Good consolidation is probably the single most important step in silage making. It minimizes the amount of air trapped in the silo initially which will mean wasteful aerobic processes will cease sooner, allowing fermentation to begin. Yeast numbers will also be lower when the feed is opened, reducing the risk of aerobic spoilage. Packing will also bruise the forage a little, helping to release more sugars for fermentation.

    You need to be using plenty of weight; it is advised that packing tractor weight (tons) should match the forage delivery rate (tons fresh weight/hour). The rule of thumb is tractor weight/800 = tons per hour that can be adequately packed.

    With wet feeds (below 30% DM), take care not to over-pack, as excess pressure and packing will increase effluent. Do not fill the bunker too high or over-pack near the walls as wet feeds exerts a greater pressure on the walls.

    Do not excessively pack the last layer. It is more important to get the cover on quickly as most of the trapped oxygen will get used up quickly and be replaced by carbon dioxide.

    If filling over a day or more, do not pack immediately after uncovering the next morning as this will simply push out the carbon dioxide and replace it by oxygen. Only begin packing after a new layer of feed has been layered in.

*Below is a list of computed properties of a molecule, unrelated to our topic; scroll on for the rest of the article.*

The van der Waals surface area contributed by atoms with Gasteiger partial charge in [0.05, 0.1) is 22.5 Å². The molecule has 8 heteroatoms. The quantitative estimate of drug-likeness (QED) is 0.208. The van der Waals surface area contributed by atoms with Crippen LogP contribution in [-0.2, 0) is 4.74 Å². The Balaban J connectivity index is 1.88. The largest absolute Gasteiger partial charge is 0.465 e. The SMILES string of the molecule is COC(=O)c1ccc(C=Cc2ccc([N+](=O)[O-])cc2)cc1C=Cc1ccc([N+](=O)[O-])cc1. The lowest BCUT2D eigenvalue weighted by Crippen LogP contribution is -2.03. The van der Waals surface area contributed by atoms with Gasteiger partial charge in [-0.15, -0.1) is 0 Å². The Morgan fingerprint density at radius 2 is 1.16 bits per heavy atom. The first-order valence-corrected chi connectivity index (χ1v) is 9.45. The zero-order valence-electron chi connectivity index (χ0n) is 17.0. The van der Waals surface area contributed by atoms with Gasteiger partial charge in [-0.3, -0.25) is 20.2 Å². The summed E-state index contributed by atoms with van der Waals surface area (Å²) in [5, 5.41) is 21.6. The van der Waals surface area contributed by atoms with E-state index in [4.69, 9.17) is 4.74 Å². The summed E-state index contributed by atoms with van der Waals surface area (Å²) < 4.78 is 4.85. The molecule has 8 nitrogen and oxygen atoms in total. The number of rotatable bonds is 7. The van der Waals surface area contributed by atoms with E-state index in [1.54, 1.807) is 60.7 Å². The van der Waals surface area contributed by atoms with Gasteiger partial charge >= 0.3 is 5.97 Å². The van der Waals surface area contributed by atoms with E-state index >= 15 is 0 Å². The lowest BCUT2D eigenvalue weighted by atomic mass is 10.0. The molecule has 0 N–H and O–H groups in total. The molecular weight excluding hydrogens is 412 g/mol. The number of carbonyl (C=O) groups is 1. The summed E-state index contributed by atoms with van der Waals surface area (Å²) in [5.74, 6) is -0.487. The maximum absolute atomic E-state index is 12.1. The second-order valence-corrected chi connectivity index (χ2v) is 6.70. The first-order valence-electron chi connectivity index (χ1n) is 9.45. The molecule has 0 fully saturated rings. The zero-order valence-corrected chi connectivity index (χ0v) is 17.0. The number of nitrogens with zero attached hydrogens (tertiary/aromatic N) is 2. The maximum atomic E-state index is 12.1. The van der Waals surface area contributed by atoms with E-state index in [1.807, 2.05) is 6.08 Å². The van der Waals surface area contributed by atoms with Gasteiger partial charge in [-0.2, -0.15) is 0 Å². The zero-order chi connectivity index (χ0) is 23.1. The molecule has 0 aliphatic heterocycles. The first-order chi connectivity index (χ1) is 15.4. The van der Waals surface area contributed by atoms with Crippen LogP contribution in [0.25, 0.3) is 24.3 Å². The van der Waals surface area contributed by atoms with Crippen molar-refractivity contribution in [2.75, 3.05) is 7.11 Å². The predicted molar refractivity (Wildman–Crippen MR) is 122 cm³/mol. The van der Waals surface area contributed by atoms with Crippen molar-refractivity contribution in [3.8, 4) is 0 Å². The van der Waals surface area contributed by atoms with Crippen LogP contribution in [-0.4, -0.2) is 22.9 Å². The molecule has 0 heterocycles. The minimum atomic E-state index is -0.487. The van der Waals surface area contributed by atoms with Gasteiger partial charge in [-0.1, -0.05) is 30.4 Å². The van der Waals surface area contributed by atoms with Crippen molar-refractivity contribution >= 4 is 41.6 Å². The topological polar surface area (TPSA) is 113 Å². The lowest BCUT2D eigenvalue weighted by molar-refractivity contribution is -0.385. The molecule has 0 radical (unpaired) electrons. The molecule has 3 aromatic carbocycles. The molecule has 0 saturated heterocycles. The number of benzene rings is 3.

• How important is bunker/pile management?

    The quality of your silage can make the difference between profit and loss so it is well worthwhile putting in some extra effort to ensure you make it properly. Bunker/pile management is one of the most important aspects of the silage making process. 

    • Line the silo walls – allow a 6 foot overlap with top sheet
    • Fill fast in thin layers – max 6 inches
    • Compact well
    • Do not overfill
    • Seal quickly
    • Weight top sheet of plastic well
    • Cover overnight or if bad weather stops harvest or there is a delay in filling of more than 2 days.
  • How important is it to get rid of air?

    Although growing crops may have >109 (1,000,000,000) bacteria per gram on them, most of these will be aerobic (require oxygen) and will die out as soon as conditions in the silo become anaerobic (no oxygen present). This is important as their activities do not contribute to the fermentation process; rather their activities waste sugars required for fermentation. Lactic acid bacteria are the main bacteria involved in a silage fermentation and are able to grow in the presence or absence of air but the way they break down sugars differs. To maximize lactic acid production air needs to be absent.

    Fungi (yeasts and molds) are a particular problem for silage as they are responsible for aerobic spoilage (heating and molding), especially at feedout. Aerobic DM losses at feedout can be extremely high. Molds need air to grow and in its absence produce spores that can germinate and grow when it is present again. Yeasts grow much faster in the presence of air but will survive in its absence. It is the ones that that can utilize lactic acid in the presence of air (lactate assimilating yeasts) that cause the biggest problem.

    By filling the silo/pile quickly and packing well, the amount of air trapped initially is minimized and quickly used up. As well as allowing the proper fermentation to begin sooner, it minimizes yeast numbers at opening which reduces the risk of aerobic spoilage.

  • How quickly do I need to move the face back?

    Move the face back at least 6 inches in cold weather and 1 foot in warmer weather.